These days resume evaluators assume that their job is your objective. They are tired of looking at “Objective Statements” at the top of a resume, because at this stage the process is all about the employer’s objective to find great talent rather than the job hunter’s objective of finding a great job. A successful resume today replaces the “this is what I want” statement with a “this is the value that I offer” branding statement.
“Personal Branding” is today’s operative buzzword. Some job hunters are befuddled by what that is all about. In my USNews & World Report article I get to the heart of the statement that gets to the heart of who you are: your attributes, your value, and your uniqueness. Moreover, I provide examples of three different “knock your socks off” branding statements and how you can go about the task of projecting your value through your personal brand. Here’s the link to the full article: http://money.usnews.com/money/blogs/outside-voices-careers/2013/01/15/resumes-101-swap-a-stale-objective-for-a-fresh-branding-statement?goback=.gde_4051582_member_204643023
Should you use graphics of any kind on your resume? A photo? Line art? Text Boxes? Decorative flourishes of any kind?
I’m not one who likes to see graphics of any kind on a resume. There are many reasons, but on a very practical note, jobhunters need to recognize that resumes are input on large-scale into a whole variety of applicant tracking systems (ATS) by recruiters and HR departments. Sometimes, they just turn the resume into a searchable PDF, but often the format is changed, and information extracted to fill a variety of field in the corporate database. In the process, information is sometimes not interpreted correctly, or the resume comes out looking terrible – just the opposite of the candidate’s intent.
The standard in the recruiting industry is to strongly discourage graphics in resumes. A new article just published on recruiter.com is taking another tack on the issue. Read it, and see what you think: http://bit.ly/eUQTks . It does the best possible job of explaining why, in some cases, some graphics might be effective. And, it does a great job of outlining the traditional rationales offered on why graphics of any kind are frowned upon.
Your thoughts? Post a message below and let’s get a discussion rolling!
NOTE: I will be revising my “free resume review” policy, effective June 1, 2011. Until that time, I will honor my earlier offers for a free resume review. After June 1 there will be a charge for an initial resume review that will include a personal response with at least three suggestions for improvement. Details of the new policy will be posted on June 1st.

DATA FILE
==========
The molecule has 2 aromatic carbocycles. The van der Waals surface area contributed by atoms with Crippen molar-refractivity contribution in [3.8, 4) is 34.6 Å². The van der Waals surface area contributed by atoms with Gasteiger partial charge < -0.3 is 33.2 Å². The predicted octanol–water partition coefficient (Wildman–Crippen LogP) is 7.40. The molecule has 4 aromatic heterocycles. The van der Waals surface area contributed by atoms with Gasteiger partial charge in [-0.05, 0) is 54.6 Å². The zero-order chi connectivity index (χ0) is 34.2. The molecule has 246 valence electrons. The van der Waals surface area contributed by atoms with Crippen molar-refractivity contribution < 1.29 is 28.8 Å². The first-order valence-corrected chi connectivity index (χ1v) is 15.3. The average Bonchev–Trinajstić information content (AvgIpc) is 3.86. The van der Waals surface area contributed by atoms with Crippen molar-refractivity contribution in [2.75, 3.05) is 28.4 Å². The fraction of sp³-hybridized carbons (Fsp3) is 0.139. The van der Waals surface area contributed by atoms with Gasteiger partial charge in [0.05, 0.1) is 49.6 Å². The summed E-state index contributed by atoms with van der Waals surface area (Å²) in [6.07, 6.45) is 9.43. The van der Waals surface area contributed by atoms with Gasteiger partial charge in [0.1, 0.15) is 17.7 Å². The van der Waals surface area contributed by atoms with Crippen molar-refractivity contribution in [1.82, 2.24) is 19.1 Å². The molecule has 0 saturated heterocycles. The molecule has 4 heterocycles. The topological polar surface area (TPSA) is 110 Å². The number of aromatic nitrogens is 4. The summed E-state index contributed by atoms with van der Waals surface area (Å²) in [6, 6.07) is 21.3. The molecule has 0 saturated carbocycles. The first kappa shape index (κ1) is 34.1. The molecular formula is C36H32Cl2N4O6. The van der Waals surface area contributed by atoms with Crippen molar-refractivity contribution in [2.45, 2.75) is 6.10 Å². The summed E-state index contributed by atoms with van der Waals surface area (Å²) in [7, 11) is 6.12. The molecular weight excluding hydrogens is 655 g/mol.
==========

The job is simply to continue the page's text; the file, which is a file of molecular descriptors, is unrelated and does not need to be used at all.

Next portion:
Do you have a problem even getting anyone to read your resume to see what a great asset you would be to their company or organization?
I’m offering a full-scale resume review to the people who respond to this message prior to June 1, 2011. It’s easy… it’s free… no strings! Learn how to make your message more compelling to hiring managers, recruiters, and HR staff with my success based format and language.
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SIMPLE TIP OF THE DAY:
By thoughtfully naming your resume, it will be unique, making it easier to save and retrieve for both yourself and to whomever you send it. With this tiny bit of effort you can show that you really care about the position for which you are applying!
Give your resume a unique name for every place that you send it by using the “Save As” command in your word processor. Use this format for your document title:
<your_firstname>_ <your_lastname> Resume for_<submission_company_name>- i.e. “Arnie Fertig Resume for ABC Company”.
Save each version of your resume in a Resume Directory, and when you are called by the company, it will be easy for you to retrieve the version that they are responding to!
You’ll make life easier also for any HR staff, hiring manager, or recruiter you are working with to efficiently file and find your resume.
Put yourself in their place for a moment. How annoying do you think it is to receive 24 resumes each day titled “Resume.doc” and then have to go through the renaming process to save, file, or upload every one of them to an applicant tracking system? More often than not, if the resume isn’t immediately appealing, they will just delete it rather than bothering to rename and save your document.
As a job hunter it is your job to make it easy for people to want to deal with you by showing consideration at every stage!
I invite you contact me at firstname.lastname@example.org for a complementary initial consultation. No pressure… just information and support. I want to know what you have been doing so far. I promise to give you at least two tips that you can use right away to enhance your job hunt – no charge!